Prioritizing good fitness and health is often a top New Year’s resolution on people’s lists. Local fitness studio ShakRa Yoga & Fitness has approached this new year hoping to make newcomers’ fitness journeys a welcoming and accommodating experience in the southwest metro region.

ShakRa has provided classes out of its studio in downtown Shakopee since June 2019, including yoga, barre, HIIT and cycling sessions.

While the studio takes in guests at any time of year, owner Riana Hansen said she realizes the start of the new year is a popular time for many people to consider trying something new regarding fitness.

“We want people who are coming in — maybe it’s their first time experiencing ShakRa — to sort of know what to expect and then gain this comfort level as they do keep coming back,” Hansen said.

Hansen, who also teaches classes at the studio, has recognized a new year’s trend over the years in Shakopee with changing participation numbers and new visitors.

Typically, the studio has anywhere between five and 15 people participating in an in-person class. People sometimes also participate as virtual members, where they can join and work out from home.

Hansen said she tends to see increased attendance toward the start of the year through spring break. She attributes much of this to people trying out a new experience, whether it be a new class or a different time slot.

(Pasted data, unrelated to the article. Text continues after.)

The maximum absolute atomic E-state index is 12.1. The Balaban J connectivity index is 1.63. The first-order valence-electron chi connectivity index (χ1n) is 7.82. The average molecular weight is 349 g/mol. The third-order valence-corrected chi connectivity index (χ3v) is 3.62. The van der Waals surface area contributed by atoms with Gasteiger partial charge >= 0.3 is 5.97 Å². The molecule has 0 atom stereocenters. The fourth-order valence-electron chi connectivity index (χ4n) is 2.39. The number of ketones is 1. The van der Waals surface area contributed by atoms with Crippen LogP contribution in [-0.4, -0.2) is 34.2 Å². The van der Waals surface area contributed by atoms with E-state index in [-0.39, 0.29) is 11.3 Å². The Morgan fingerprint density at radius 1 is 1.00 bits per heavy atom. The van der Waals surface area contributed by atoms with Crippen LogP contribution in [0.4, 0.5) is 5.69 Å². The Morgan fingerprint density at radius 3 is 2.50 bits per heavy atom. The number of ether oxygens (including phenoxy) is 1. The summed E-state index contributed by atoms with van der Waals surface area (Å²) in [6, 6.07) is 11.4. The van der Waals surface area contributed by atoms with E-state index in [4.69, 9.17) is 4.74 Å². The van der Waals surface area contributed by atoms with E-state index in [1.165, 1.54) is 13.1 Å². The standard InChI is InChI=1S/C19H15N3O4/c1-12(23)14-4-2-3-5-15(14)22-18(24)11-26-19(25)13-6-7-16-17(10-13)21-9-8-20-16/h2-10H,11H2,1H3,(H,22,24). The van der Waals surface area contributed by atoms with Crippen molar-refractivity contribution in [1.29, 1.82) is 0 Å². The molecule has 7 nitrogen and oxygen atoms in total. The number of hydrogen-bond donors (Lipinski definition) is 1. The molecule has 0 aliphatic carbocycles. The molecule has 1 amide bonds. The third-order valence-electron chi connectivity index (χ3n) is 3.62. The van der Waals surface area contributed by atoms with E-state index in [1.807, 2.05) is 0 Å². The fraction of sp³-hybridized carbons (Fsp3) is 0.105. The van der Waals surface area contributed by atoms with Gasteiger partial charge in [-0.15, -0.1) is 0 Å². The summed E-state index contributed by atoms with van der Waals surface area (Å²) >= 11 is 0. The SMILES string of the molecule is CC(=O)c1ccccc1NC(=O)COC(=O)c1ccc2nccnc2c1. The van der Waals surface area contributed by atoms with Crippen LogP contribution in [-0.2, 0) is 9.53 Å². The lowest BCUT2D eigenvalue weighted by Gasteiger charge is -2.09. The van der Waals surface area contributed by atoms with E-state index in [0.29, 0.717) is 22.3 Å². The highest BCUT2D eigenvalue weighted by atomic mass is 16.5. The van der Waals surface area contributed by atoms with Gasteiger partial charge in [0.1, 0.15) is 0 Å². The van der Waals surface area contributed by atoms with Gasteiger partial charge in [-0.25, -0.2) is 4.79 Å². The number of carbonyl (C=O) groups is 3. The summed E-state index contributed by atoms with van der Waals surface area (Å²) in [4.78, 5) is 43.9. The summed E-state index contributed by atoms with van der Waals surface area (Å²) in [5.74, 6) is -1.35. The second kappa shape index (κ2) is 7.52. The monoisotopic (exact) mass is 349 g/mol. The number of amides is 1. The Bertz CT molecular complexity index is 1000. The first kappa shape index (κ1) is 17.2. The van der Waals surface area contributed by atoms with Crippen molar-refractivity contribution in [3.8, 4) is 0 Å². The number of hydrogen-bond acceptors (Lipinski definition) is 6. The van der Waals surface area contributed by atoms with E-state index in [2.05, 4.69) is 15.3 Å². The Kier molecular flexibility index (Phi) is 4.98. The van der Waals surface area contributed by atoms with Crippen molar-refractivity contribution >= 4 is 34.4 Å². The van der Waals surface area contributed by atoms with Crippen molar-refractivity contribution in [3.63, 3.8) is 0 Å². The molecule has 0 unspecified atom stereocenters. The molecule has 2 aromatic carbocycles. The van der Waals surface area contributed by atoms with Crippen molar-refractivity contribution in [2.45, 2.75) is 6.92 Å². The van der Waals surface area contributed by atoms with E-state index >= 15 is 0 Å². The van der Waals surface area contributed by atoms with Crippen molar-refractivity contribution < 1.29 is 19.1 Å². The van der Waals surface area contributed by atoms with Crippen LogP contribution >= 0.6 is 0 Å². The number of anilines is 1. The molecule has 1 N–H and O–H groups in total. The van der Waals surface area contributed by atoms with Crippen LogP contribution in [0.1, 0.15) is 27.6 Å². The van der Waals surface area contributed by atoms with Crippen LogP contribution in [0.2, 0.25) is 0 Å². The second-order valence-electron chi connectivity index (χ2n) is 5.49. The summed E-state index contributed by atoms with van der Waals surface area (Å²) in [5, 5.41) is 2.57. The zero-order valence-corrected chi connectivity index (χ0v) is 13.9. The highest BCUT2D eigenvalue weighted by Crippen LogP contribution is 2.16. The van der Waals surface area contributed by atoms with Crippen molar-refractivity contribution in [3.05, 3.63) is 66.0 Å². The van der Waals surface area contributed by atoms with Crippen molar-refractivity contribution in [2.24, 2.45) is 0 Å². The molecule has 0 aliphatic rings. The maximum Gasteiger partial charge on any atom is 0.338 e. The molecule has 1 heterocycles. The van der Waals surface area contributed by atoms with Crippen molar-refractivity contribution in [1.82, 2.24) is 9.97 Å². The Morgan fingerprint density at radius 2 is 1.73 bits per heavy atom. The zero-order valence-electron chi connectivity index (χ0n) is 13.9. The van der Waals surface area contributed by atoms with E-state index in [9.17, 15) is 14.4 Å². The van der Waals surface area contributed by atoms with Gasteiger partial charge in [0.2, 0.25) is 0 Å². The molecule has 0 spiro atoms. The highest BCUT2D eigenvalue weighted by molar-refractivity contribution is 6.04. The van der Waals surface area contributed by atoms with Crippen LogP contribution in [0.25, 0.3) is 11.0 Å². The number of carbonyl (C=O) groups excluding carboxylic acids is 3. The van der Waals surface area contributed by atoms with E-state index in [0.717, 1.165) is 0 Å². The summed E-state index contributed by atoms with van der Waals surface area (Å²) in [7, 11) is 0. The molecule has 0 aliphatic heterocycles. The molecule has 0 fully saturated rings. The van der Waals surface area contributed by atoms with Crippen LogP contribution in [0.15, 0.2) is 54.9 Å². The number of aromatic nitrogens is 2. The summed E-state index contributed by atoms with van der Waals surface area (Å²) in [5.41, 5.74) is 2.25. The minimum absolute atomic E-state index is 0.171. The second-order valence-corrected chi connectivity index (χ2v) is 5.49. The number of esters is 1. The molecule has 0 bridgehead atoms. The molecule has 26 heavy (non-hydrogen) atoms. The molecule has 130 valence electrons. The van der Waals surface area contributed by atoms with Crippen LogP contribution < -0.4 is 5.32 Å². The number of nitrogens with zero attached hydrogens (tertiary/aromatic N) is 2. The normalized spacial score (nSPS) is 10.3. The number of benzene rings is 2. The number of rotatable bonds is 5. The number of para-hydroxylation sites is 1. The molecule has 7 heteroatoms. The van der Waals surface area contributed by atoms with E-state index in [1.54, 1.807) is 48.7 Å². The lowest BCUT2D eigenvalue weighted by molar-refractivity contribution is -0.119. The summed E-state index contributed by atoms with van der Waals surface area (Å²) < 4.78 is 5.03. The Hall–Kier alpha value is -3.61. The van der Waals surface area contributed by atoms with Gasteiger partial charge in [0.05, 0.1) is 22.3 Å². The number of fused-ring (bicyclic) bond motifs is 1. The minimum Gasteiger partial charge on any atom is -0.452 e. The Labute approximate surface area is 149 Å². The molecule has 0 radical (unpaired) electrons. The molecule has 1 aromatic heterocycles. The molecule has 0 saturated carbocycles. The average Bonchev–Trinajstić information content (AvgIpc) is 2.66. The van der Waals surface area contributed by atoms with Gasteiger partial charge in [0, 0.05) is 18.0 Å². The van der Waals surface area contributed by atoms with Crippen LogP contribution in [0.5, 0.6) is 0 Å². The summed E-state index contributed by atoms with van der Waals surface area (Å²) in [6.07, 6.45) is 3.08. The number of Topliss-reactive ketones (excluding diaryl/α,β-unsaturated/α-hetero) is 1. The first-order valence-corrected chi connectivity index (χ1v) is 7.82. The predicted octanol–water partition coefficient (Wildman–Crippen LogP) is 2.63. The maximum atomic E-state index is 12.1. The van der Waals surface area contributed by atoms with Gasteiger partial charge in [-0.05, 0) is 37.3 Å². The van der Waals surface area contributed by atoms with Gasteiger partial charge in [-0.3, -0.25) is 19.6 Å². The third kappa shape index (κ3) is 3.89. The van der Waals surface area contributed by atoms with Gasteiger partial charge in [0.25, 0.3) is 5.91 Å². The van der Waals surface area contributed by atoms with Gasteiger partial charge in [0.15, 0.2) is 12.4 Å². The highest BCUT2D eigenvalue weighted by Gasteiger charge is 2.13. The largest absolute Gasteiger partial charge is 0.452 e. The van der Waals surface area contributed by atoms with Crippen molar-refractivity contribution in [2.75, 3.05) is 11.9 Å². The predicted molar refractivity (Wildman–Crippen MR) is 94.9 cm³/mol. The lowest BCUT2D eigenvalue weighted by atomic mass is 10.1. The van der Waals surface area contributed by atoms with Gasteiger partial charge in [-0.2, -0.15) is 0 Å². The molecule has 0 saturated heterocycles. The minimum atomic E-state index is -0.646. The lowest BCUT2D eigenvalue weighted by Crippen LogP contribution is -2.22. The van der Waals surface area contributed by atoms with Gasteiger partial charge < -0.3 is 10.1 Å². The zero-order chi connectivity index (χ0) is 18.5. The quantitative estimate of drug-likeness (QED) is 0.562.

To accommodate this, ShakRa has set up different membership opportunities that allow people to get their foot in the door and have a welcoming and less intimidating entry into group yoga and fitness classes.

This includes allowing new students to attend unlimited classes for free during their first week. A $25 two-week unlimited package is also set up, giving people a bit more time to explore ShakRa’s options in an affordable way.

The studio invites people to bring along friends interested in trying something new via ShakRa’s “Bring-A-Friend” special. A class is free for anyone who brings a new student to the class.

Instructors are also expected to provide a welcoming experience for ShakRa newcomers or those new to fitness classes in general. Someone brand new to the studio fills out a waiver, which Hansen said gives the instructor a better of the person’s fitness level.

“If it’s somebody who’s brand new to yoga, we’ll usually sit down and spend five to 10 minutes just getting to know them and getting to understand what they’re looking to accomplish,” Hansen said.

This can include helping people overcome injuries or just welcoming newcomers beginning their fitness journey.

“I want to create a space where somebody can find something that fits with what they’re looking for … that freedom of expression and creativity both amongst our practitioners and staff helps to keep people coming back and is what is helping us retain some of those students who are coming for the first time,” she added.

While it’s still early in the year, Hansen said ShakRa has already seen really strong participation and growth in strength-based classes and yoga classes. The studio has also added a “sampler class,” combining 10-minute samples of different workouts all in one class.

“I’m trying to really create a community where people just can be themselves,” she said. “They don’t have to wear a certain brand of clothing to practice at ShakRa. They don’t have to look a certain way or a certain mold or shape. We just really want people to be their authentic selves when they come in.”

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